The Sydney Neurolaw Project

The Sydney Neurolaw Project based at Sydney Law School, has finished work on a  detailed “neurolaw” reader and case law resource.  The resource maps the terrain of the emerging field of neurolaw, providing a guide to current practical questions in law that are directly affected by developments in neuroscience research.  We are also developing a case law data base, which is a collection of cases indicating the uses of neuroscience evidence  in Australian courtrooms.  The resources will lay the foundations for a broad research program in neurolaw based in the Law School, and a related new postgraduate Unit of Study in Neurolaw, to be offered in 2016.  Both the unit of study and the research program more broadly, touch on issues of legal capacity and responsibility for people with neurological and psychosocial impairments, and human rights and discrimination affecting people with mental impairments.  We also look at the legal uses of neuroscience for people in the general population.  This includes proving “invisible injuries” in court – such as pain, or psychiatric injuries like  Post Traumatic Stress Disorder, and the role of neurological “proof of consciousness” in end of life decision making.   We look at potential stigma associated with brain-based explanations of human behavior, and its treatment in discrimination law, the impact of judge’s psychology on the curial process, and areas in which empirical research is still needed to develop appropriate “evidence-based law”.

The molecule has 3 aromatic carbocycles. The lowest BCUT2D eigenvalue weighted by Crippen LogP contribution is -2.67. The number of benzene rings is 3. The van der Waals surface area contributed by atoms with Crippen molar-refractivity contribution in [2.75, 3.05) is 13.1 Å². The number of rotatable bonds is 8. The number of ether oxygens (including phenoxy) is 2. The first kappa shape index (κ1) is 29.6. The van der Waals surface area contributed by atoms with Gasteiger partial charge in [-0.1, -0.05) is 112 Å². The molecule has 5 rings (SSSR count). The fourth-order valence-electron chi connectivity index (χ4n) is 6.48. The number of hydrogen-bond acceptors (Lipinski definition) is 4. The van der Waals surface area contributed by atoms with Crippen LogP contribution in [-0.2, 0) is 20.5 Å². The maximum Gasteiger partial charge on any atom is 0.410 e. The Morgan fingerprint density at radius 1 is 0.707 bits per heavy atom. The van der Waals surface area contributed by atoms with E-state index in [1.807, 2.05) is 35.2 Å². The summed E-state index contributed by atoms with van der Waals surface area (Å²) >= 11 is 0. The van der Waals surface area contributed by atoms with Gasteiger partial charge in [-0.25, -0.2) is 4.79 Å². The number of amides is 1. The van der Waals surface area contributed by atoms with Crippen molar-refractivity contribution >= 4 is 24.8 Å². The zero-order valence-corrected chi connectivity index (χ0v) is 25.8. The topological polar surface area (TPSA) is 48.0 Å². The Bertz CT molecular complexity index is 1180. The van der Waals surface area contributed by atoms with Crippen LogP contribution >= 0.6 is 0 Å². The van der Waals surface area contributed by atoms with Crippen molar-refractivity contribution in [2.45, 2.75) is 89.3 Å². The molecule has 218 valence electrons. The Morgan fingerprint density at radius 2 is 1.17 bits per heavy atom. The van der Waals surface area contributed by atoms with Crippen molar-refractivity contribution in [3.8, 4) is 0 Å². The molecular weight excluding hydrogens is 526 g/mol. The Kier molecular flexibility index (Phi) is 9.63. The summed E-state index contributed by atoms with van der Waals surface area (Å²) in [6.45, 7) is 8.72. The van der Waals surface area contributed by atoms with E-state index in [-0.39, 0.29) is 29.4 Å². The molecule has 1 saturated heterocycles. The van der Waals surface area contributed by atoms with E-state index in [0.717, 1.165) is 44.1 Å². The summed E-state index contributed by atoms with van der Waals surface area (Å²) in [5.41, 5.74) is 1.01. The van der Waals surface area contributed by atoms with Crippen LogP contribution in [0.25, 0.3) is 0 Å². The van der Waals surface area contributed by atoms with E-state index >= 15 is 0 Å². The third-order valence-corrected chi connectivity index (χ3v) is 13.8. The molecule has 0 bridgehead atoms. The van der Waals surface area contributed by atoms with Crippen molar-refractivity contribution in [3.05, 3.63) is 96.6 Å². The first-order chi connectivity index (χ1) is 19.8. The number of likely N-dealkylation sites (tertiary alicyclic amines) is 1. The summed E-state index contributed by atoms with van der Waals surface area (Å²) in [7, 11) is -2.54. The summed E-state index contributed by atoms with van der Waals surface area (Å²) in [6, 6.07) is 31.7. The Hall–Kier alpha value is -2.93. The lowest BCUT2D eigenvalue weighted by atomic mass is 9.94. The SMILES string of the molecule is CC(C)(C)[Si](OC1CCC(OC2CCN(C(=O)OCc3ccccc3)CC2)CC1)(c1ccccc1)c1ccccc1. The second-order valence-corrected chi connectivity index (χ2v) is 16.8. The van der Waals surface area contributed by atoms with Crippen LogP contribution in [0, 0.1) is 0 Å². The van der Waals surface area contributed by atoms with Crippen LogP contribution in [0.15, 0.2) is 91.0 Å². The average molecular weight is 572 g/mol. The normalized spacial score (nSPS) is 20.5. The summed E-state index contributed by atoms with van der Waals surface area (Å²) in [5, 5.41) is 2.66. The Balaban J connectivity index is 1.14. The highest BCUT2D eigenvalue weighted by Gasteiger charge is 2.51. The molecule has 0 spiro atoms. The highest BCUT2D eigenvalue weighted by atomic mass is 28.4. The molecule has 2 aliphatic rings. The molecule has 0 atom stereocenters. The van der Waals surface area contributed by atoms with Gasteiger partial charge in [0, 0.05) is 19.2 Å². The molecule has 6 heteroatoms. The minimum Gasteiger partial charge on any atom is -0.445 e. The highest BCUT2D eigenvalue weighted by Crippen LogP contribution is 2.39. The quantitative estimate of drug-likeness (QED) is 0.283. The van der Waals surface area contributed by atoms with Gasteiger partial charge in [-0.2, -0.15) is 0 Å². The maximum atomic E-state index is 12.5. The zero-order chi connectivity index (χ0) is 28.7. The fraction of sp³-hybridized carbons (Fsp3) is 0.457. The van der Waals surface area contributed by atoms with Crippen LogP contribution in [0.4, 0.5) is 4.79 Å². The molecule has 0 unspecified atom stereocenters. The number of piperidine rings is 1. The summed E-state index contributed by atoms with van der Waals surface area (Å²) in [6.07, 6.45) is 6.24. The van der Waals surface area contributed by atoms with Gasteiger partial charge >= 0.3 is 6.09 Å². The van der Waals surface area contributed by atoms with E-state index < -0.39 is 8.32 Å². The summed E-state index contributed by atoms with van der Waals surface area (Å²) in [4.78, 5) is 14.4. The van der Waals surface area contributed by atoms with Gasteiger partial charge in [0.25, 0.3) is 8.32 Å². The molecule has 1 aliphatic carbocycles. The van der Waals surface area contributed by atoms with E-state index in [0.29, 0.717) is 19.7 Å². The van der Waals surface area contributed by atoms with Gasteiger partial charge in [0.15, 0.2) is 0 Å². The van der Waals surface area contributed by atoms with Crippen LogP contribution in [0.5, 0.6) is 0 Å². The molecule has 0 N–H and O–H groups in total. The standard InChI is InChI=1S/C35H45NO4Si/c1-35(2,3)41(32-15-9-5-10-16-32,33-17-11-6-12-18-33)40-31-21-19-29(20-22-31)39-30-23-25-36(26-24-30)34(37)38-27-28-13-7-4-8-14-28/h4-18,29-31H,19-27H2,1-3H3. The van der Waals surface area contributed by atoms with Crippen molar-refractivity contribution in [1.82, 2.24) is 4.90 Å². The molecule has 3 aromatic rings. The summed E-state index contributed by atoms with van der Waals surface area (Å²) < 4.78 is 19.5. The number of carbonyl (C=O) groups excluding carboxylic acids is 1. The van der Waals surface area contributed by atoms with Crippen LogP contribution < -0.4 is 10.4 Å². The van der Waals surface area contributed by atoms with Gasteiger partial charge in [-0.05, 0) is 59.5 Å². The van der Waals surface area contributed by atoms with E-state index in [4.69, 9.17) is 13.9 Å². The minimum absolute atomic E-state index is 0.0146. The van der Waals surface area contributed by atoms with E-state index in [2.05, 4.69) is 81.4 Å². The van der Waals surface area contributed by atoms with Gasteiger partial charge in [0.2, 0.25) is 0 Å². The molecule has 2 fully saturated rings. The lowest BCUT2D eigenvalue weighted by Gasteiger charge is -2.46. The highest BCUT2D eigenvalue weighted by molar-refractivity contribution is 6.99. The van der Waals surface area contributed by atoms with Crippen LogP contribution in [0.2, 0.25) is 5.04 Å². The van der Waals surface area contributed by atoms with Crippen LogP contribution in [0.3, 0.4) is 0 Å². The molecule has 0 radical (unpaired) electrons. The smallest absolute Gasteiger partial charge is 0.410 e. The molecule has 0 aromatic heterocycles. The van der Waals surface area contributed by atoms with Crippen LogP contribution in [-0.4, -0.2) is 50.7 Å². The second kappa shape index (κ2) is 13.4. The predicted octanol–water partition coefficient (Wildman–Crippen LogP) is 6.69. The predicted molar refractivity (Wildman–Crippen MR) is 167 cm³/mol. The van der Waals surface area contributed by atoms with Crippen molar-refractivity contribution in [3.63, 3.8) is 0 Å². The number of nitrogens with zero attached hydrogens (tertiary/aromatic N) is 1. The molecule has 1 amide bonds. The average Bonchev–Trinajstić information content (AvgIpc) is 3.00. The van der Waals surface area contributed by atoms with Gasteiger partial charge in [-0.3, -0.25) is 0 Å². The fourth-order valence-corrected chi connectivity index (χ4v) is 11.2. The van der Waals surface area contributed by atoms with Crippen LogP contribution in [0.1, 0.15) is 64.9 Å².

For more information on the Sydney Neurolaw project, neurolaw research, or postgraduate coursework, please contact Sascha Callaghan.

Neuroscience in Australian Courtrooms: Responsibility, Liability and the Capacity to Punish

On the 25 June, we hosted the first Sydney Neurolaw Workshop:  Neuroscience in Australian Courtrooms: Responsibility, Liability and the Capacity to Punish at Sydney Law School.   The event focused on how new understandings of the brain and mind from the developing neurosciences, impact legal concepts such as responsibility and capacity, discrimination law, and even the process of judicial decision-making.  Four speakers across neuroscience, philosophy and law addressed various aspects of these questions, with an interdisciplinary panel of specialist commentators from general and forensic psychiatry, criminology, philosophy and the legal profession.

The workshop included contributions from the Brain and Mind Research Insitute’s Professor Max Bennett, Professor Nicole Vincent from Georgia State University, and Professor Neil Levy from Oxford University. It also presented an opportunity for early career researchers to showcase their work, including Dr Michael Sevel from Sydney Law School, and Dr Karen O’Connell from the Faculty of Law at UTS.  The event attracted  over 100 attendees from a broad cross section of universities and professional fields, including the NSW Bar, several law firms, Legal Aid, Justice Health NSW, NSW Drug Health Services, the Kirby Institute, the Commonwealth Administrative Appeals Tribunal, the NSW Civil and Administrative Tribunal, and a number of Sydney hospitals. The university received excellent feedback after the event, and was a great endorsement of the broad interests and applications of  brain and mind research, and particularly its implications for law.